NPR Music remembers the musicians, composers, producers and other visionaries whom we lost in 2013. Explore their musical legacies…
See the dedication here -> http://apps.npr.org/music-memoriam-2013/
‘Saxophonist Lung’ can afflict wind-instrument players…
Wow, this is quite interesting (subj.)… Wind instrument players please keep your reeds and mouth-pieces very clean. You could be affected by this ailment. If you blow with a reed (or any wind band instrument) this short article may be very beneficial reading…
(By Marc Lallanilla, Assistant Editor – via lifescience.com)
A man in Atlanta had been diagnosed with a severe case of saxophone lung. Though the name of the condition seems odd, it’s quite appropriate, since saxophonists, clarinetists and other wind-instrument players are among those who contract the illness most often…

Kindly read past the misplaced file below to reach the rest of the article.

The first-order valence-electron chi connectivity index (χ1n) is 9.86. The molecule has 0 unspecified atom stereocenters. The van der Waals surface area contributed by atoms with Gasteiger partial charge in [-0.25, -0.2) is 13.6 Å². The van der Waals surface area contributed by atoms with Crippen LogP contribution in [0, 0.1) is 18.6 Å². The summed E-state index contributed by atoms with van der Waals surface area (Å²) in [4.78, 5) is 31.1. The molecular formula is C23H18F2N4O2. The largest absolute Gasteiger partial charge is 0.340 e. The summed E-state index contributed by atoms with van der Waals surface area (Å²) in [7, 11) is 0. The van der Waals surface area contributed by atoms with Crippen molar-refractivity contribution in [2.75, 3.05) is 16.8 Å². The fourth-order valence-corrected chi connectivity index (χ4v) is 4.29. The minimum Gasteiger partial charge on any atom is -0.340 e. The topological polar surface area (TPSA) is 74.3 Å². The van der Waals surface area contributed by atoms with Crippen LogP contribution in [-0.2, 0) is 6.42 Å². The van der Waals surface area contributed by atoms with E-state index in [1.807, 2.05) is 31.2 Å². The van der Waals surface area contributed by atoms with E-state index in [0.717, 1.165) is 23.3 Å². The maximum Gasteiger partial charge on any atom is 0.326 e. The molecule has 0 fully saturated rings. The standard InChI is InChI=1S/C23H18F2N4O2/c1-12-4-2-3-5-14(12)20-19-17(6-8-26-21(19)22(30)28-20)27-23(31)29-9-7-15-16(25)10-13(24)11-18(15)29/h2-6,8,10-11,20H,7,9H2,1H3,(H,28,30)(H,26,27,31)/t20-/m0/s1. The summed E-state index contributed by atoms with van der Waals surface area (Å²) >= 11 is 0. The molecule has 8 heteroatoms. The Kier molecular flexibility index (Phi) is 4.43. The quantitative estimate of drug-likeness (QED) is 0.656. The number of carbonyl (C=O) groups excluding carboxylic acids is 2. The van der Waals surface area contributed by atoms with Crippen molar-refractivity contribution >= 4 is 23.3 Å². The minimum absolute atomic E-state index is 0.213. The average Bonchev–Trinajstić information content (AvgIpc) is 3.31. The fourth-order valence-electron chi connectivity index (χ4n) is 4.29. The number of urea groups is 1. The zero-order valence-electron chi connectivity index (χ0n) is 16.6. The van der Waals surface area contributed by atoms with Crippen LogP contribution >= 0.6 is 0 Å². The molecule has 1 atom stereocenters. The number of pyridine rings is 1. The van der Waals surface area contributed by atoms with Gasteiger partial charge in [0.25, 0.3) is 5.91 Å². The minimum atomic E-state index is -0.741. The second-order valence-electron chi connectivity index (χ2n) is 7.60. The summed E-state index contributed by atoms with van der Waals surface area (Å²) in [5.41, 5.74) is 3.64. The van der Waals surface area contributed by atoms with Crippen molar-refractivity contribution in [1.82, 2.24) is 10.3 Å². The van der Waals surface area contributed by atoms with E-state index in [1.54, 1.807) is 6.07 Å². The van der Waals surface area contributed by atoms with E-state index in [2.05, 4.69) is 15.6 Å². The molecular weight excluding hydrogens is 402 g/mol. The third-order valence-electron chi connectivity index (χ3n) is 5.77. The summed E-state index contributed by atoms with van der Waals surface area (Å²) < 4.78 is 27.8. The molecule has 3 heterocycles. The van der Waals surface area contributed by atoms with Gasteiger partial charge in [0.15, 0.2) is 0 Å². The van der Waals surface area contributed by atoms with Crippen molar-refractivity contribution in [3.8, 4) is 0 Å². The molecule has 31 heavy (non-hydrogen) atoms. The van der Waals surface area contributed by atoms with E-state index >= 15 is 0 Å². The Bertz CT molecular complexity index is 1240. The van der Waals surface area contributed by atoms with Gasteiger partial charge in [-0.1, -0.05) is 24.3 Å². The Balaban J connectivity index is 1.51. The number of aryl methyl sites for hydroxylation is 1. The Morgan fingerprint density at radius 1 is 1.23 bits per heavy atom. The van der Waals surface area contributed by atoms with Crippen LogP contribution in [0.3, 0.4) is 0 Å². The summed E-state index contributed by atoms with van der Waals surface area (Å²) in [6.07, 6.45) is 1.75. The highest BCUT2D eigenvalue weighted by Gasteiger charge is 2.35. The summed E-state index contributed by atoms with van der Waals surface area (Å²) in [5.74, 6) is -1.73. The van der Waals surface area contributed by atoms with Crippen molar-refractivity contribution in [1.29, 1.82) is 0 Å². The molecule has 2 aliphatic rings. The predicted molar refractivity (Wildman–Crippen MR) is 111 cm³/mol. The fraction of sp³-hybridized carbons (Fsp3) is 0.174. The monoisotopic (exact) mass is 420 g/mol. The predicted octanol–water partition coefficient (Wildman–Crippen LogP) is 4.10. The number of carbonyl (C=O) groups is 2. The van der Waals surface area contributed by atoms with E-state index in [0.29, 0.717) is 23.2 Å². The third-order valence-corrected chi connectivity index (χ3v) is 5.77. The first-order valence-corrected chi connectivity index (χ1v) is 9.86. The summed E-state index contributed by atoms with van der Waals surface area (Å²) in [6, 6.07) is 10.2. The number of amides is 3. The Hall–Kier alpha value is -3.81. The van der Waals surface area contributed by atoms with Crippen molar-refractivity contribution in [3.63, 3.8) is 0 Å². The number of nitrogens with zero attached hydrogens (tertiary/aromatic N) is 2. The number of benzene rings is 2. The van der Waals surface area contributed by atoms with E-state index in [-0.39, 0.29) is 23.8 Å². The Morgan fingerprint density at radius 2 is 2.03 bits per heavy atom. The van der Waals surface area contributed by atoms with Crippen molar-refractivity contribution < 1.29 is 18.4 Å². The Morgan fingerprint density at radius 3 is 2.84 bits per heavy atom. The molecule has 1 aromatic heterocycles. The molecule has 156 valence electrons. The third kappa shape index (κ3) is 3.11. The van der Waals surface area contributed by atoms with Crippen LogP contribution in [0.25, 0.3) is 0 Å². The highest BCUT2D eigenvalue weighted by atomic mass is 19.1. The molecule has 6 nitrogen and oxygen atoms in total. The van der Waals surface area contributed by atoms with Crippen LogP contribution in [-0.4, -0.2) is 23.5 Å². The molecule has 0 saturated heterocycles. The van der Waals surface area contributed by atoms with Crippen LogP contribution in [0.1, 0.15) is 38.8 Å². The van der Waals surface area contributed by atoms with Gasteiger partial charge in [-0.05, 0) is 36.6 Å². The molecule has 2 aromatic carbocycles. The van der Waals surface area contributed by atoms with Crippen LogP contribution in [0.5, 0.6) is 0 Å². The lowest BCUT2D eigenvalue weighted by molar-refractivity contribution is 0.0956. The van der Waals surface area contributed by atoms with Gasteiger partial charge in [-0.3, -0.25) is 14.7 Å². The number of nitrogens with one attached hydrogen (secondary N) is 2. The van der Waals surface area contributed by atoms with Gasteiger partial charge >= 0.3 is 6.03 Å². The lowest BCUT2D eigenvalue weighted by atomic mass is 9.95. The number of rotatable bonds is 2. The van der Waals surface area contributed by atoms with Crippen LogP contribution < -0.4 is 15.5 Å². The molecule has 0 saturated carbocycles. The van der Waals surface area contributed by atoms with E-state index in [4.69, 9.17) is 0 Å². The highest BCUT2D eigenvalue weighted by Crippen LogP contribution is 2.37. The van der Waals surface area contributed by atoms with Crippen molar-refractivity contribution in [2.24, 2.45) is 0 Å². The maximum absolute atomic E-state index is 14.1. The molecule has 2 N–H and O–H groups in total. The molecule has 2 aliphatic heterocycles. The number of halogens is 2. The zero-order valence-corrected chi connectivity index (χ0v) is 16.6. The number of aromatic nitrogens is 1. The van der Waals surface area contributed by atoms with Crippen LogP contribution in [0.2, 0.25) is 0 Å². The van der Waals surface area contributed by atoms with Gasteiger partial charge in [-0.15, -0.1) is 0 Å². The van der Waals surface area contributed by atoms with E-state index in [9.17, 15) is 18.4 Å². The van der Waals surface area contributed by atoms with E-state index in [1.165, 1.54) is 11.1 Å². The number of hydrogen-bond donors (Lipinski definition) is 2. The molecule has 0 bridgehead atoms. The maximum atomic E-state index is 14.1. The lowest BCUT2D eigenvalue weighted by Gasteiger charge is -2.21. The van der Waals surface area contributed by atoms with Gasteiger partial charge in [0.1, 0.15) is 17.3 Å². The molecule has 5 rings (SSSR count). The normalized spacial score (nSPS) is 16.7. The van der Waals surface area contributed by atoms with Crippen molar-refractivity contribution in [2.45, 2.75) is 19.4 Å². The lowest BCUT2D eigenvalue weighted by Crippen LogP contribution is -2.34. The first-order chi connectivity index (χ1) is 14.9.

More on this peculiar ailment here…
the Hammond Organ
The history of the Hammond Organ goes beyond the iconic double level keyboard… Hammond patented over 100 product ideas, including… (in 1922) 3D movies and a few years later he was first to market the electric clock!
Ironically, the syncronistic motor in the clock contributed to his insights in the development of the Hammond Organ (in the 1930s). An interesting note is the fact that Lawrence Hammond was never a musician and never thought a musical instrument was in his future.
Of course, the B3-Hammond went on to become the most classic ‘jam Organ’ of all times with the help of Jimmy Smith’s Jazz electric keyboard intro… Then rock opened the doors even further.
And… the history of Hammond, well… here’s the ‘History!’